My industry friends, Greg La Follette (La Follette Wines) and Brian Maloney (Deloach) and Ginny Lambrix (VML Wines) were already very supportive and enthusiastic about the vineyard, and so in 2011, in honor of our dad, we released the first vintage of our estate Pinot Noir.

    The proposed AVA “Eagle Peak, Mendocino County” is a mountainous area to the west of Redwood Valley. If anyone would like me to send a summary of the proposed AVA just let me know. Thanks again for the discussion.

  5. Hey Steve-

    “You should visit Ceago sometime, although it is pretty far away.” last time we had you up to Lake County and Ceago it was via private Helicopter from Oakland Airport…pretty far?

    FYI – We are about to apply for two new sub AVA’s here in Lake County. Your points are very well taken. Big Valley – Lake County and Kelsey Bench – Lake County.

  6. Steve, Jake Fetzer sent me his Masut 2009 as a press sample and it is very, very good, regardless of where it came from! I do not give scores for the publication I write for, just reccos…

  7. Rick, hi to Sharon! Yes it was a heli and I’m grateful it was provided. But most people have to drive including me, if I ever visit again.

  8. Ceago Vinegarden is worth the trip. It’s a gorgeous winery located right on Clearlake. You can arrive by boat or by car and they do have some great wines.

  9. Their wine is actually made in Hopland at Rack and Riddle.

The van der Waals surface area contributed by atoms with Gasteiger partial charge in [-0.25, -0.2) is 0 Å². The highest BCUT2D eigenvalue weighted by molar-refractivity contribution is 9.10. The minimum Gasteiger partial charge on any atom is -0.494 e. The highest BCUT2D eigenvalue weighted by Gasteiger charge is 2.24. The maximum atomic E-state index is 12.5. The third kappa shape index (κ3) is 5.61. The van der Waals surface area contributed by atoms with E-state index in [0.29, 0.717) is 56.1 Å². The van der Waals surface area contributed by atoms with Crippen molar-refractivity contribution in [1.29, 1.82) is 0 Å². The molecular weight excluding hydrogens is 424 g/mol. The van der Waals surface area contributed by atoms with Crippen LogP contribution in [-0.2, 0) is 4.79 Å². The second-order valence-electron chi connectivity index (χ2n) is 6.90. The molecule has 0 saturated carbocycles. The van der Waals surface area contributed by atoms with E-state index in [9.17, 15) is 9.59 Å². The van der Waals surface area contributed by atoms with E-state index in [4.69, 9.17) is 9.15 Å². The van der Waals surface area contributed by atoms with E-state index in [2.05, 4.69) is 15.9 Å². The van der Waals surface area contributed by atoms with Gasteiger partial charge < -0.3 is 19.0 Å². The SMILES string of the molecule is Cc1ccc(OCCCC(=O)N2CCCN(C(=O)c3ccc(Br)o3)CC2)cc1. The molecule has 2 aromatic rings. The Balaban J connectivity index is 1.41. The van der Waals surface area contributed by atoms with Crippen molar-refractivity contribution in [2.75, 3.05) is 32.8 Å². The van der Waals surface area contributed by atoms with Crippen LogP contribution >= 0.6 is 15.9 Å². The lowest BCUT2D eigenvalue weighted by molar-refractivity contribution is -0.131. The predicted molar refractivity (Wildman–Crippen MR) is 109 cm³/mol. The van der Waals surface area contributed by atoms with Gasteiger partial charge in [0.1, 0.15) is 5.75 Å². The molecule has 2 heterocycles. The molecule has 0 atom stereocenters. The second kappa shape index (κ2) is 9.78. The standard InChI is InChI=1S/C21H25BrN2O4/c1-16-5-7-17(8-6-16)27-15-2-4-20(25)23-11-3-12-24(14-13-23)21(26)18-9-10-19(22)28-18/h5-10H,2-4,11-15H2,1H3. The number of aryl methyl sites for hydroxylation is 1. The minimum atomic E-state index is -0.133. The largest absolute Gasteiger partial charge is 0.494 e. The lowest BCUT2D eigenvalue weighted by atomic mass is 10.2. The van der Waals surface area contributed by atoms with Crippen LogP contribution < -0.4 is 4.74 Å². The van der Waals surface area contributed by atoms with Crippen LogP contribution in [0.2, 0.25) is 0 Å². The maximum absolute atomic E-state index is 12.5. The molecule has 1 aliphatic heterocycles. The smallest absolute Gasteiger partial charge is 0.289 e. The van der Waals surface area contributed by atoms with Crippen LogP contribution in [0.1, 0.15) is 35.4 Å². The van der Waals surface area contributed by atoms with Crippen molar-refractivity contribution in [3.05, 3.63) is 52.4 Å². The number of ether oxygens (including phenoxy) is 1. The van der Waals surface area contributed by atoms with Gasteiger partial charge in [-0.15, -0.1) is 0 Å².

10. Jason Carey says:

    There are many many exciting things going on.. they are tap wine, more so called natural wine.. more experimentation with technique and grapes. all sorts of stuff.

  11. Hi Steve,
    Just wanted to let you know I posted a response to the unknown box problem:

  12. Pietro,

    Thanks for such a thoughtful blog! Have you ever read through your AVA and plotted on a topographical map? My guess is that the majority of winegrowers out there never do. Furthermore, have you ever noticed how different publications (i.e. visitor magazines, grower commissions, wine publications, etc.) are generalized and often differ? I did, and I investigated!

    My comment above explains that I did not make the wines in the early 2000’s, but I did crack a smile when you said I was an idiot and I should be fined 🙂 I should actually be rewarded for trying to educate the public on our growing areas.

    Just a thought, maybe instead of the “put downs” we should focus on growing better grapes, and making better wines.

  13. Cheers Jake,

    Well said. I agree that in the end it is all about growing better grapes and making better wines, with or without an AVA, which can be a plus or minus just as you stated. I edited by the way, and should rememer not to blog before breakfast – my bad. It is
    a big conundrum the AVA box, and big names are expected to represent so that us little guys can ride the coattails when we all need to step up and shoulder the responsibility of living up to the full potential of an AVA. This may be your burden.

    In Europe we would likely go through a tasting panel to see if we met some sort of minimum AVA standards. Maybe we should follow?

    But, you damn well better know where your AVA lines are as a steward of the land, whether the majority of growers do or not, though I suspect they do when it affects their crop price.

  14. Pietro,

    What’s ironic is that one of the authors of the RV AVA told us we had been included within the boundaries back in the 1990’s. In the early years AVA’s were drawn rather lazily and broad, and I am not sure you could get away with that now. Cheers mate!